However, what I want to get at is how and when the far-right is more dangerous, and to whom. First of all, the far-right in any shape and size is always dangerous to whatever group they focus their hate on. This is something those who have never been in such a group rarely understand, so let me explain as someone in the know (I was a foreigner in Germany for two years): even if the outright racists/xenophobes are less than 5% of the population, chances are there will be one among the dozens of people you meet on every single day - worse, you don't know in advance who it will be. That is, abuse will be a fact of your daily life, even if you have no problem with, or even like, most people from the unaffected majority.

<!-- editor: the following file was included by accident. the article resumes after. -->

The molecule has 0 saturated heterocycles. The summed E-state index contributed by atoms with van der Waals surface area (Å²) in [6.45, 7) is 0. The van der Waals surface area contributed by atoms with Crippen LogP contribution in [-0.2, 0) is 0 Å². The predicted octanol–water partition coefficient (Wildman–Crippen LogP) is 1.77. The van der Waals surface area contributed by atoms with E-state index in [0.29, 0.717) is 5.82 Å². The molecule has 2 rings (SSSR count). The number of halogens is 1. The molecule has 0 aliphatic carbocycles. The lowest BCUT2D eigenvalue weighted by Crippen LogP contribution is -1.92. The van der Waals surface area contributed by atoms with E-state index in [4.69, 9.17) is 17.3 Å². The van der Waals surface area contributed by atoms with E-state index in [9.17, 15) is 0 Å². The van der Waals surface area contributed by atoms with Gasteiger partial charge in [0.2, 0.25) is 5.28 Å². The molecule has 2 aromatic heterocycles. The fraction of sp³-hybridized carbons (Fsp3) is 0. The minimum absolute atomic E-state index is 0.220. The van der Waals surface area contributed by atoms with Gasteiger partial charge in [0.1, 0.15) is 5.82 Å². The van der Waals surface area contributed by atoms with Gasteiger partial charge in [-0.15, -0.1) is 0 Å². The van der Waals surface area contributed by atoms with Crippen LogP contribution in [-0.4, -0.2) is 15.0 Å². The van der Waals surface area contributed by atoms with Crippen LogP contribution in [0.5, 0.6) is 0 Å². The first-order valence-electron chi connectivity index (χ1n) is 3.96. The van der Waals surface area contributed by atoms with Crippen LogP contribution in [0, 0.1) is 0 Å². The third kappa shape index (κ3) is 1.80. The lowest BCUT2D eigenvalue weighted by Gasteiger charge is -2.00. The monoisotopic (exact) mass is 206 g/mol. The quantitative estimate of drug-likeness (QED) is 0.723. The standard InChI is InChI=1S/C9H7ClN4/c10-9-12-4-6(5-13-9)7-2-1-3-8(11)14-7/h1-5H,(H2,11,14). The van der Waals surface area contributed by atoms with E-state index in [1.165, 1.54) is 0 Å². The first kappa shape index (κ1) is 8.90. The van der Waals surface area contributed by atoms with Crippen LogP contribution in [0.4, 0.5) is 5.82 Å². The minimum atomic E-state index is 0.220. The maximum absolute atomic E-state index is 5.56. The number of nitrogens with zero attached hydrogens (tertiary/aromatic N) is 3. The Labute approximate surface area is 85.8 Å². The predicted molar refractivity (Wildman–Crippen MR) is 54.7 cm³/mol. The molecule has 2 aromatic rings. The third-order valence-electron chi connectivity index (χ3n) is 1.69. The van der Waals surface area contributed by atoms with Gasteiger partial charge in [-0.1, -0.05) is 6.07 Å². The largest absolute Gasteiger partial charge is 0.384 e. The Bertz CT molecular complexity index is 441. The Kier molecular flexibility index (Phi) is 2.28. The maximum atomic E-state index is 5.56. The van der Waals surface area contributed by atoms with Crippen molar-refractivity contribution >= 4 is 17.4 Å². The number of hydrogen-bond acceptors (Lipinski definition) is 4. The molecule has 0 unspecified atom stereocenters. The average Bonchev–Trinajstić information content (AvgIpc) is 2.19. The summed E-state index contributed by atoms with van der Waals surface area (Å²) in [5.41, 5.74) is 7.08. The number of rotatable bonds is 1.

But when, and to what extent is the far-right a danger to democracy? Well, for a start, you should ask yourself, what is worse: when a racist minority has a fairly large but minority party with an open agenda, but it is kept from power by coalitions of the parties representing the majority; or when a a similar racist minority forms a major part of the base (and some part of the leaders) of a majority party in government, but practises self-censorship in public? I would say certainly the latter. I think the latter is much worse than even when a centre-right party accepts a far-right one as junior coalitioneer: for the major coalition parties tend to sideline coalitioneers to insignificant posts, and at the same time attempt to ruin them by directing all the blame the government gets at them. See Austria and The Netherlands for examples where this worked, Italy as counter-example. Consequently, from the list in the first paragraph, I see the greatest danger to democracy in Italy, not Flemish Belgium. Where the unfortunately existing racist right is represented, but is kept out and fought. (And, as can be guessed, I see the US Republican Party in a worse light than even Berlusconi's governing coalition.)